A former church-turned-hair salon will soon get all gussied up for its date with a wrecking ball. Paperwork has been filed with the Chicago Plan Commission to raze 56 West Huron Street and turn it into a small condominium block.
As downtown Chicago’s condominium market slowly comes back to life, developers who are jumping on board early are being cautious. Instead of reaching 50, 60, 70, 80 stories into the sky like they did during the last condo boom, today’s developers are keeping things right around a dozen stories, with about the same number of homes, kitting them out for luxury shoppers who can afford to be early adopters.
56 West Huron started out as the Carter Memorial Assyrian Presbyterian Church (officially the “Carter Memorial Church, Assyrian Presbyterian Mission”), helping Lebanese, Persian and other Middle Eastern Christian immigrants to Chicago adapt to their new home town. Its first pastor was the Reverend Haidow Ablahat, who came to America to study at the McCormick Theological Seminary. When he graduated in 1907, he had a ready-made flock of 30 fellow immigrants waiting for him.
The small group found space to worship at Fourth Presbyterian Church in Chicago’s Gold Coast, and there the church-within-a-church flourished.
It was the death of a Mr. C.B. Carter that changed things radically for the Assyrian Presbyterians. In his will he left money to be used for the construction of a new church for the group, and by 1912 they had their own place — 56 West Huron.
With more space, and more immigrants arriving all the time, the church continued to grow and by the 1940’s was bursting at the seams. Work began in 1946 on a new church at 4320 North Clark Street. It’s now the Chicago Chinese Baptist Church. But construction took longer than expected and the Assyrians had to move into a temporary location for a year. But in November, 1948 the congregation was able to move into the new building across the street from Graceland Cemetery.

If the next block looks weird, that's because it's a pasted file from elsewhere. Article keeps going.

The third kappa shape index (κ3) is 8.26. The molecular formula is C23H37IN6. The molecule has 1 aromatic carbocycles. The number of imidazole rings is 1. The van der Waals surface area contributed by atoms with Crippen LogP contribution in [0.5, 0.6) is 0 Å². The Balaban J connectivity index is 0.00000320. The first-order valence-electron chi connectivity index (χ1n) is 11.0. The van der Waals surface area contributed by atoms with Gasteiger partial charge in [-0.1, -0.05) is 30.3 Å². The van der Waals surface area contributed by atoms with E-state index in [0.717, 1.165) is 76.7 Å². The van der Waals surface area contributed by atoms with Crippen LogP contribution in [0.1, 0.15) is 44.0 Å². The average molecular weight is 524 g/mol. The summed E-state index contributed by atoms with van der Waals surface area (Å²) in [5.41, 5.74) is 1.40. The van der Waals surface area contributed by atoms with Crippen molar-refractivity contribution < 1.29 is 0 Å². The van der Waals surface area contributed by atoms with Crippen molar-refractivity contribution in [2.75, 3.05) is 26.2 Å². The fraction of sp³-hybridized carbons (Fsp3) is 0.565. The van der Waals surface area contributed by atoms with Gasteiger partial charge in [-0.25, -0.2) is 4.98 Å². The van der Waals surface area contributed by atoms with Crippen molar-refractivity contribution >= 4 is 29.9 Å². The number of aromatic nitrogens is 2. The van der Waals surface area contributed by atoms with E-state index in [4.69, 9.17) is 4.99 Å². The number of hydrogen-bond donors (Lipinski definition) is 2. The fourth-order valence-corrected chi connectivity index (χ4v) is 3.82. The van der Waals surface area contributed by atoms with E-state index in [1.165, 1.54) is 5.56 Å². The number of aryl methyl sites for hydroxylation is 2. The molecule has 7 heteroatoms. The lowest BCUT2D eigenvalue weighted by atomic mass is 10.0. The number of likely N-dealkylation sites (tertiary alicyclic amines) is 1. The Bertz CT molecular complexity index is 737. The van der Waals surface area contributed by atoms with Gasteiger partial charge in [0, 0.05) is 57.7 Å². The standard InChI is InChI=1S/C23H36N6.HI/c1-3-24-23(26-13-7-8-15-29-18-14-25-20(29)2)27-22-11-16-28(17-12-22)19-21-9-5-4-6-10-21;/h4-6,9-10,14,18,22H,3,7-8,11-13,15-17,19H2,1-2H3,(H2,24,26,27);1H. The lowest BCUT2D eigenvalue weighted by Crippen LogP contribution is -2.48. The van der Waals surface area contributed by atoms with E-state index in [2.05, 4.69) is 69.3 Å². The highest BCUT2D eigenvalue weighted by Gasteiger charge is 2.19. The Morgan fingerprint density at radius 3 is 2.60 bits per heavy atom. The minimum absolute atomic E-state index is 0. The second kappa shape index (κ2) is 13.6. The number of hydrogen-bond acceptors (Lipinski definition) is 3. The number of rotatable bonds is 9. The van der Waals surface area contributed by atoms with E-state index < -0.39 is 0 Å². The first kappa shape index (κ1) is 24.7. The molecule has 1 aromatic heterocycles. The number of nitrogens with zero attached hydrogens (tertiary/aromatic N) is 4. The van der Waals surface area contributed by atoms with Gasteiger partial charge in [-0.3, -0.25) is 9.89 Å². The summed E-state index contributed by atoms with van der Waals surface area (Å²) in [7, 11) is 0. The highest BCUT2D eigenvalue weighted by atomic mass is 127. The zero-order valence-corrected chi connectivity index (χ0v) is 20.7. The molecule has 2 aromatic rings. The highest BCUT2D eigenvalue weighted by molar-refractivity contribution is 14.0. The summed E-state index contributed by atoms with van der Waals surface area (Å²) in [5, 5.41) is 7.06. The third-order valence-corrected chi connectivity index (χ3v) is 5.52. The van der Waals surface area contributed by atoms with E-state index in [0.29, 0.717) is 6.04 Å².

The downtown church building was empty for almost 20 years, when in 1963 an entertainment entrepreneur opened a clone of his New York comedy cabaret in the building. The renovation replaced much of the old stained glass with brick, and transformed the interior into an unrecognizable space. The troupe’s desecration was apparently rewarded with a very short run. The Whitehall, as it was known, closed in August of 1963, just three months after it opened.
In March of 1964 a second performance group re-opened the space as The Belfry and suffered similar failure.
The next idea for the space was a photography studio, which was much more successful. The Devenny-Wood photo studio operated in the former church from 1964 through the 1980’s when it became a hair salon. Among its more notable clients was First Lady Michelle Obama.
Now the next phase of life for 56 West Huron is the removal of the former church building, and the erection of a small condominium block. The ground floor will be the lobby (natch) and parking, with the habitations above. Here’s what else we know so far:
- Address: 56 West Huron Street
- Developer: 56 W. Huron LLC
- For realsies: Kiferbaum Development
- Current zoning: DX-5
- Requested zoning: DX-7
- Maximum height: 154 feet, 11 inches
- Floors: 13
- Residences: 11
- Parking: 11 spaces